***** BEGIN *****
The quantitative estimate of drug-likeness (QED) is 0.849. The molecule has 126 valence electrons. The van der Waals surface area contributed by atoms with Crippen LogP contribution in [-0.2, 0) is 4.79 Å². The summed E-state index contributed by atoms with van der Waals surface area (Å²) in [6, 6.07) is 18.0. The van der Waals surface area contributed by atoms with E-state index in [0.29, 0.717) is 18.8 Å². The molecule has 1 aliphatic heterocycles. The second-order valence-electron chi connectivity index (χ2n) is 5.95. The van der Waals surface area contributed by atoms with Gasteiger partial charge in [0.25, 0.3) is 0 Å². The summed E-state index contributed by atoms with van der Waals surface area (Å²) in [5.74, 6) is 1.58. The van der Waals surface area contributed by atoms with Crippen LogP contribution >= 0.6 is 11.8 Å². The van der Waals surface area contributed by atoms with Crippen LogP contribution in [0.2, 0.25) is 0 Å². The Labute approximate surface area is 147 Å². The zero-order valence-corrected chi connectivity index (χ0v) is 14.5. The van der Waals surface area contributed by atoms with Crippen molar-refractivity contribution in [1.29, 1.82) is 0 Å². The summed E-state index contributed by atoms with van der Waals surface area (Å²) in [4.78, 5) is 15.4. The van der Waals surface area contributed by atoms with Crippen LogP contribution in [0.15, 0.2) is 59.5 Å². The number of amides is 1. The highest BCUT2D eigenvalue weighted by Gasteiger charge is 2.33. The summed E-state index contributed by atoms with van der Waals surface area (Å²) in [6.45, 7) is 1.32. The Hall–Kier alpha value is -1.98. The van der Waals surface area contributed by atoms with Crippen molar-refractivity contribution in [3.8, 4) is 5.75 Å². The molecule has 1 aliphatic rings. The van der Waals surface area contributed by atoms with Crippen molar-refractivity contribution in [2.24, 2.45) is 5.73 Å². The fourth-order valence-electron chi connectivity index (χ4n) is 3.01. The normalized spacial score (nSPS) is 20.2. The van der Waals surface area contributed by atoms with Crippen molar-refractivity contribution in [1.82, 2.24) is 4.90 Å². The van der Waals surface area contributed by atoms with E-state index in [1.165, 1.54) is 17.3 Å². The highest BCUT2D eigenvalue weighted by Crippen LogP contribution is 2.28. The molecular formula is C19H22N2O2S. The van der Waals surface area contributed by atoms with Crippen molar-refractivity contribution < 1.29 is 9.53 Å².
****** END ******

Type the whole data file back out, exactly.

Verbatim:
The quantitative estimate of drug-likeness (QED) is 0.849. The molecule has 126 valence electrons. The van der Waals surface area contributed by atoms with Crippen LogP contribution in [-0.2, 0) is 4.79 Å². The summed E-state index contributed by atoms with van der Waals surface area (Å²) in [6, 6.07) is 18.0. The van der Waals surface area contributed by atoms with E-state index in [0.29, 0.717) is 18.8 Å². The molecule has 1 aliphatic heterocycles. The second-order valence-electron chi connectivity index (χ2n) is 5.95. The van der Waals surface area contributed by atoms with Gasteiger partial charge in [0.25, 0.3) is 0 Å². The summed E-state index contributed by atoms with van der Waals surface area (Å²) in [5.74, 6) is 1.58. The van der Waals surface area contributed by atoms with Crippen LogP contribution >= 0.6 is 11.8 Å². The van der Waals surface area contributed by atoms with Crippen LogP contribution in [0.2, 0.25) is 0 Å². The Labute approximate surface area is 147 Å². The zero-order valence-corrected chi connectivity index (χ0v) is 14.5. The van der Waals surface area contributed by atoms with Crippen molar-refractivity contribution in [1.29, 1.82) is 0 Å². The summed E-state index contributed by atoms with van der Waals surface area (Å²) in [4.78, 5) is 15.4. The van der Waals surface area contributed by atoms with Crippen LogP contribution in [0.15, 0.2) is 59.5 Å². The number of amides is 1. The highest BCUT2D eigenvalue weighted by Gasteiger charge is 2.33. The summed E-state index contributed by atoms with van der Waals surface area (Å²) in [6.45, 7) is 1.32. The Hall–Kier alpha value is -1.98. The van der Waals surface area contributed by atoms with Crippen molar-refractivity contribution in [3.8, 4) is 5.75 Å². The molecule has 1 aliphatic rings. The van der Waals surface area contributed by atoms with Crippen molar-refractivity contribution in [2.24, 2.45) is 5.73 Å². The fourth-order valence-electron chi connectivity index (χ4n) is 3.01. The normalized spacial score (nSPS) is 20.2. The van der Waals surface area contributed by atoms with Crippen molar-refractivity contribution in [1.82, 2.24) is 4.90 Å². The van der Waals surface area contributed by atoms with E-state index in [1.165, 1.54) is 17.3 Å². The highest BCUT2D eigenvalue weighted by Crippen LogP contribution is 2.28. The molecular formula is C19H22N2O2S. The van der Waals surface area contributed by atoms with Crippen molar-refractivity contribution < 1.29 is 9.53 Å².